You and Risk

One of the few things that all investment experts agree on is that risk in a portfolio should be determined on an individual basis.  Only you can determine how much risk your portfolio should contain.  You will be motivated in this decision by two dissonant drives.  The first is greed; we all want lots of money, and you need it to a certain degree.  You cannot retire on social security alone.  From the point that you retire, your investments will generate all of your income.  You had better be sure that there is enough money to last until you die, and that is an unknown factor.  The other driving force behind your risk profile will be fear.  Recall from our discussion of prospect theory that fear is generally more powerful than greed, and we may make irrational decisions if we focus on loss.

When it comes to assessing your risk profile, you will want to consider three overarching themes and somewhat interrelated themes:

  1. How much ability do you have to take risks?
  2. How much will do you have to take risks?
  3. How much need do you have to take risks?

Your ability to take risks depends largely on how badly and how soon you will need the money you have invested.  Even if you are a risk junkie and thrive on market volatility, you must curb your risk appetites the closer you get to retirement.

Your willingness to take on risks has to do with your personal psychology than anything else.  This is where the sleep test we discussed earlier comes into play.  This is perhaps the most difficult aspect of portfolio design and management to pin down.  You have to translate a general aspect of your personality into a number of standard deviation units.  Investment advisors use questionnaires to help clients determine this factor, but the results aren’t spectacular.

Saying what you will do in a given situation is very different from what you would actually do in a real-world situation where losses are measured in your hard-earned dollars.  The converse of just how conservative one can be (those that think of loss foremost) is the question of just how much money can be made (for those who think of returns foremost).  Whichever extreme you find yourself at, you will need to temper your willingness to take on risk with rational considerations of your ability to take on risk and how much risk you need to take.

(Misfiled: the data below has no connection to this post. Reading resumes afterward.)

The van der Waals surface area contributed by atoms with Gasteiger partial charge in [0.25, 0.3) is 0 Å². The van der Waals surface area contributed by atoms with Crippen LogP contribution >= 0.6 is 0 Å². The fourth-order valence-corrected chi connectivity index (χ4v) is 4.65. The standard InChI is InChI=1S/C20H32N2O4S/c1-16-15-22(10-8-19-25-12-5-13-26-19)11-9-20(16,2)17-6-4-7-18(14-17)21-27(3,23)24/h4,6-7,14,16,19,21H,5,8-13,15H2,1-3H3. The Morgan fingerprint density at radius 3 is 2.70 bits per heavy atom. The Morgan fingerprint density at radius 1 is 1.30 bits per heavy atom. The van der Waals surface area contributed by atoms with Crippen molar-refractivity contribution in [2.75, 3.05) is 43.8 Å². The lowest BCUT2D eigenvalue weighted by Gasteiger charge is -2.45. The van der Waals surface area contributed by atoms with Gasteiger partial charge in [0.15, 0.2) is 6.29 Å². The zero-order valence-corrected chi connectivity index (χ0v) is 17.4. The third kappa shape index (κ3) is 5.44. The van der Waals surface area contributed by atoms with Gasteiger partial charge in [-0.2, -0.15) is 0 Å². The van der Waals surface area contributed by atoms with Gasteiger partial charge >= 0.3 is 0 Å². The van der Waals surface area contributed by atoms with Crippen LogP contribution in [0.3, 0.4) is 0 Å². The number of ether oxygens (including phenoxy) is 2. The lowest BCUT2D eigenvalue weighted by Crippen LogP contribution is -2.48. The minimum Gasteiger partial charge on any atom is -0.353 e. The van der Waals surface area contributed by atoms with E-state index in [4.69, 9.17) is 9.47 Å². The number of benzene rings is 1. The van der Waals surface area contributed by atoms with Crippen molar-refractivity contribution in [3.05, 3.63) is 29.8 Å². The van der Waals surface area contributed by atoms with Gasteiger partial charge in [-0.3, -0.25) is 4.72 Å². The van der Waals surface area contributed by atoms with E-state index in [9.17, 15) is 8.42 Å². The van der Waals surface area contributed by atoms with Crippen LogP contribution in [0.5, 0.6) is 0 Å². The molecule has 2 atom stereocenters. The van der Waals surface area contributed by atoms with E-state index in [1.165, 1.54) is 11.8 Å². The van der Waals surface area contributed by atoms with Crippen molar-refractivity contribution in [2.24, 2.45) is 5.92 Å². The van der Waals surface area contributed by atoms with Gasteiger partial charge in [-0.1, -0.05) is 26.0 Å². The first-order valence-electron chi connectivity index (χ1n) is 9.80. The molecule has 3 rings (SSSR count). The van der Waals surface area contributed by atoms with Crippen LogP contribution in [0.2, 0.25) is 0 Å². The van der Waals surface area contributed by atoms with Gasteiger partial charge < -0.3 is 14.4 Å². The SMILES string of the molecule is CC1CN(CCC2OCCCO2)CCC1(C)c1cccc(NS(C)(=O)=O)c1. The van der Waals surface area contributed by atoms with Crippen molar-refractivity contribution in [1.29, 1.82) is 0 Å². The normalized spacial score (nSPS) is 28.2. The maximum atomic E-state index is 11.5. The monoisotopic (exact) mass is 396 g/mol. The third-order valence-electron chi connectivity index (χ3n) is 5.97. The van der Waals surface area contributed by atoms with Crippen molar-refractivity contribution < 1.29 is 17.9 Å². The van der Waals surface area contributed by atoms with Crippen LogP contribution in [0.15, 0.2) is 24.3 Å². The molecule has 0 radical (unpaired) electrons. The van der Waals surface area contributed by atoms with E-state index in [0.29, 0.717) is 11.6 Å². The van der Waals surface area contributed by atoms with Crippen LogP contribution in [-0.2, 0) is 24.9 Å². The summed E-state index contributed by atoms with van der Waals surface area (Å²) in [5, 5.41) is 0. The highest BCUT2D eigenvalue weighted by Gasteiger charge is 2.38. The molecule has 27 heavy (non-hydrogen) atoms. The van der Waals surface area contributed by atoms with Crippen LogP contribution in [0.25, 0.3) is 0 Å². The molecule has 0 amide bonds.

Most people do not need to take on extraordinary risks to achieve extraordinary gains.  Both can be accomplished when you invest early and consistently.  If you are risk-averse in general, or you are very close to retirement and haven’t saved adequate, it may be necessary to get a goal and then reverse engineer how much risk you must take to reach your goal.

Since the nature of risk tolerance is so personal, I must leave it to you to determine your own.  I can suggest some rational ideas for establishing a floor and ceiling.

As to the floor, you need to figure out what the minimum compounded return you need to reach your minimum goals is.  You can do this with a compound interest calculator on many free websites.  Let’s say, for example, you are 42 and want to retire at age 62, and have computed that you will need $1 Million in savings to keep your standard of living where it is.  If you are very conservative and only plan to earn an average of 5% per year on your portfolio, you will come out with a result like this (generated using the investor.gov Savings Goal Calculator):  “If you contribute $2,520.22 every month over the next 20 years towards your goal, you will have $1,000,000.00 in savings.”  For most folks, that is not reasonable.  You will need to up the time that you will invest, or up the risk that you are willing to take.

If, for example, you started investing when you were 22, you could reach your goals with this ultra-conservative portfolio as follows:  “If you contribute $689.85 every month over the next 40 years towards your goal, you will have $1,000,000.00 in savings.”  If we invest more aggressively, assume the risk of buying the market, and achieve the average return of around 10%:  “If you contribute $188.28 every month over the next 40 years towards your goal, you will have $1,000,000.00 in savings.”  If you are in the late saver category, you will need to really ramp up both risk and constant dollar contributions:  “If you contribute $5,228.78 every month over the next 10 years towards your goal, you will have $1,000,000.00 in savings.”